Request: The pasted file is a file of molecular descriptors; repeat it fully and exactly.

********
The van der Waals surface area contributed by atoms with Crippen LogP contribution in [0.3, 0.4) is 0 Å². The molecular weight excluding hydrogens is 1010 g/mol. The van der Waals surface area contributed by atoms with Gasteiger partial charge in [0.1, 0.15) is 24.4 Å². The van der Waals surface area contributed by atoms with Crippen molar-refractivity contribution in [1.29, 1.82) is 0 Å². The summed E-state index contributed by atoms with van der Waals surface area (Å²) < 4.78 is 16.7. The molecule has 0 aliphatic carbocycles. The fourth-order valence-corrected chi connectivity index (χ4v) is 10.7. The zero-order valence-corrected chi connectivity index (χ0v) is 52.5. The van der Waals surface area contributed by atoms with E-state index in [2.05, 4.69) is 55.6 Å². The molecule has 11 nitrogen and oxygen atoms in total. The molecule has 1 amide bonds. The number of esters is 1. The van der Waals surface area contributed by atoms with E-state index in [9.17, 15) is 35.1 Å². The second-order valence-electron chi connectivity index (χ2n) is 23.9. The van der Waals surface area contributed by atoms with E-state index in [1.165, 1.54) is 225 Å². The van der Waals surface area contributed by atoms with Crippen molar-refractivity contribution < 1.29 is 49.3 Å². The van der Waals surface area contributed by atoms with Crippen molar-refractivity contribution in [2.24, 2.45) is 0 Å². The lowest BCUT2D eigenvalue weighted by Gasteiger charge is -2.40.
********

The van der Waals surface area contributed by atoms with Crippen LogP contribution in [0.3, 0.4) is 0 Å². The molecular weight excluding hydrogens is 1010 g/mol. The van der Waals surface area contributed by atoms with Gasteiger partial charge in [0.1, 0.15) is 24.4 Å². The van der Waals surface area contributed by atoms with Crippen molar-refractivity contribution in [1.29, 1.82) is 0 Å². The summed E-state index contributed by atoms with van der Waals surface area (Å²) < 4.78 is 16.7. The molecule has 0 aliphatic carbocycles. The fourth-order valence-corrected chi connectivity index (χ4v) is 10.7. The zero-order valence-corrected chi connectivity index (χ0v) is 52.5. The van der Waals surface area contributed by atoms with E-state index in [2.05, 4.69) is 55.6 Å². The molecule has 11 nitrogen and oxygen atoms in total. The molecule has 1 amide bonds. The number of esters is 1. The van der Waals surface area contributed by atoms with E-state index in [9.17, 15) is 35.1 Å². The second-order valence-electron chi connectivity index (χ2n) is 23.9. The van der Waals surface area contributed by atoms with E-state index in [1.165, 1.54) is 225 Å². The van der Waals surface area contributed by atoms with Crippen molar-refractivity contribution < 1.29 is 49.3 Å². The van der Waals surface area contributed by atoms with Crippen molar-refractivity contribution in [2.24, 2.45) is 0 Å². The lowest BCUT2D eigenvalue weighted by Gasteiger charge is -2.40.